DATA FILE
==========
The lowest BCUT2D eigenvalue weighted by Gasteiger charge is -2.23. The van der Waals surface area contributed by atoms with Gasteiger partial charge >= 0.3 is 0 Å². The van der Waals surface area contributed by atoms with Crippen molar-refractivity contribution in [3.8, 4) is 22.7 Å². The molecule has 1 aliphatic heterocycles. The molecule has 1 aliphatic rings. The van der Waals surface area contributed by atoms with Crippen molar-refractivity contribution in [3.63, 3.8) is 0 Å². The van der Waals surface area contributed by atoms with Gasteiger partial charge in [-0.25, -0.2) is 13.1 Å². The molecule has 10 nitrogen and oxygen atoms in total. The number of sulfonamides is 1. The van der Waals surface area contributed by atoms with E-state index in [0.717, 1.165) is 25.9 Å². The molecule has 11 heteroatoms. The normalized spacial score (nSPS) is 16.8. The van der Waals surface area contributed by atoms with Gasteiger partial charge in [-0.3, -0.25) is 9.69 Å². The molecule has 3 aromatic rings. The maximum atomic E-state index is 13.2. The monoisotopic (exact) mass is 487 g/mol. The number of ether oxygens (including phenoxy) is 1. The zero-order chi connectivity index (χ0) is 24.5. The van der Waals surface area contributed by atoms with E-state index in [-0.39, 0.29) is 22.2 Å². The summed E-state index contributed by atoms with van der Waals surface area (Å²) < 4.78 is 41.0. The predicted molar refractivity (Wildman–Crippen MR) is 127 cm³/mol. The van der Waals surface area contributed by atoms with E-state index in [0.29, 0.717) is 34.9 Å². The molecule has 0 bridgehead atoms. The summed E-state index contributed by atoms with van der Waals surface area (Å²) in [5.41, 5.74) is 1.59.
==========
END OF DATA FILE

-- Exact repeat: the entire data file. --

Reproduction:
The lowest BCUT2D eigenvalue weighted by Gasteiger charge is -2.23. The van der Waals surface area contributed by atoms with Gasteiger partial charge >= 0.3 is 0 Å². The van der Waals surface area contributed by atoms with Crippen molar-refractivity contribution in [3.8, 4) is 22.7 Å². The molecule has 1 aliphatic heterocycles. The molecule has 1 aliphatic rings. The van der Waals surface area contributed by atoms with Crippen molar-refractivity contribution in [3.63, 3.8) is 0 Å². The van der Waals surface area contributed by atoms with Gasteiger partial charge in [-0.25, -0.2) is 13.1 Å². The molecule has 10 nitrogen and oxygen atoms in total. The number of sulfonamides is 1. The van der Waals surface area contributed by atoms with E-state index in [0.717, 1.165) is 25.9 Å². The molecule has 11 heteroatoms. The normalized spacial score (nSPS) is 16.8. The van der Waals surface area contributed by atoms with Gasteiger partial charge in [-0.3, -0.25) is 9.69 Å². The molecule has 3 aromatic rings. The maximum atomic E-state index is 13.2. The monoisotopic (exact) mass is 487 g/mol. The number of ether oxygens (including phenoxy) is 1. The zero-order chi connectivity index (χ0) is 24.5. The van der Waals surface area contributed by atoms with E-state index in [-0.39, 0.29) is 22.2 Å². The summed E-state index contributed by atoms with van der Waals surface area (Å²) < 4.78 is 41.0. The predicted molar refractivity (Wildman–Crippen MR) is 127 cm³/mol. The van der Waals surface area contributed by atoms with E-state index in [0.29, 0.717) is 34.9 Å². The molecule has 0 bridgehead atoms. The summed E-state index contributed by atoms with van der Waals surface area (Å²) in [5.41, 5.74) is 1.59.